9 // Many military spouses actually want to work(!!!)

There’s a common misconception that military spouses are A) fat, B) lazy, and C) they don’t want to work. False. On the contrary, military spouses make up some of the most diverse and untapped potential in the job market. Like our kids though, many military spouses have to start over at every single installation and with each and every duty station. Military spouses are often too scared to tell employers they are military spouses for fear of not being hired due to our transient lifestyle. Many military spouses settle for jobs they are hugely overqualified for, simply because they can’t get hired elsewhere. I’ve met engineers, doctors, physical therapists, writers, marketing experts, and beyond. Our unique skillsets are actually an asset, and we want employers to take a chance on us.

10 // We don’t all hold the same political views.

Military families are, more often than not, fiercely patriotic. That doesn’t mean that we all hold the same views, however. I’ve met ultra-conservative military families, and I’ve met very liberal ones. I’ve met moderates. We share a common ground and interest, but that doesn’t mean all our political views align.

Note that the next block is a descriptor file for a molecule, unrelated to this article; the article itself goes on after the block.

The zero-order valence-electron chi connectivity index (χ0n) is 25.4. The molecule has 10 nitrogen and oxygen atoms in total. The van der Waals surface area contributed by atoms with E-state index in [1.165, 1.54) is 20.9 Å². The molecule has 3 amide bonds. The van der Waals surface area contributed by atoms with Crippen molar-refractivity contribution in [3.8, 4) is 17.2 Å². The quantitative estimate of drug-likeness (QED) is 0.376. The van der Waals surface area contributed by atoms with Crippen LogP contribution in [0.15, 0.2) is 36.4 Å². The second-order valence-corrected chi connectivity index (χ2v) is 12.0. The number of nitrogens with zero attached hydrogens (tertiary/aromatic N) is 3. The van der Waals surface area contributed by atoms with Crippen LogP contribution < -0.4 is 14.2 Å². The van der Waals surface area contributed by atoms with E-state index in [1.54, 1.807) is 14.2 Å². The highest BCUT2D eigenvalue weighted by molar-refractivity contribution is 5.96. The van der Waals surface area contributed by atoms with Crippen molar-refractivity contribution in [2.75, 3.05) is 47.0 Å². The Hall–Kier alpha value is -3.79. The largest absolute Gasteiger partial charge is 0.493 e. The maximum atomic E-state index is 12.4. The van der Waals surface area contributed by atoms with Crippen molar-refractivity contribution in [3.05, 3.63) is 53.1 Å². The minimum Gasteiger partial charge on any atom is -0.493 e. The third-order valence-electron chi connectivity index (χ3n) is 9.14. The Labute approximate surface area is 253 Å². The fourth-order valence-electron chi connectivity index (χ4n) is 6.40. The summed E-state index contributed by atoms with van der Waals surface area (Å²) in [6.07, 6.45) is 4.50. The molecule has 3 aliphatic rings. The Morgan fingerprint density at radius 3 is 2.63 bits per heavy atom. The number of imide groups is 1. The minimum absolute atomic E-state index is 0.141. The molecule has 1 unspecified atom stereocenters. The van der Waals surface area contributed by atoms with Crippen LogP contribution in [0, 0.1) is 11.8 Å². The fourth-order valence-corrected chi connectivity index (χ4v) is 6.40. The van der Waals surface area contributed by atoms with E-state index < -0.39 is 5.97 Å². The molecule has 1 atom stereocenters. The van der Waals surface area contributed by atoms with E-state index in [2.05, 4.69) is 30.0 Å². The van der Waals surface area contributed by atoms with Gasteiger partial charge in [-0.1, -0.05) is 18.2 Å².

So, there you have it; 10 things we want civilians to know about military life. Guys, I’m not an expert. I’m still learning. I’m still perpetually frustrated and simultaneously in love with this lifestyle. I wouldn’t change a thing, but it does get tedious over time. I hope this answers some of the questions that you might have had about military life, in general, but don’t be afraid to ask questions!

Tell me, if you’re a military spouse/significant other, what do you want civilians to know about military life?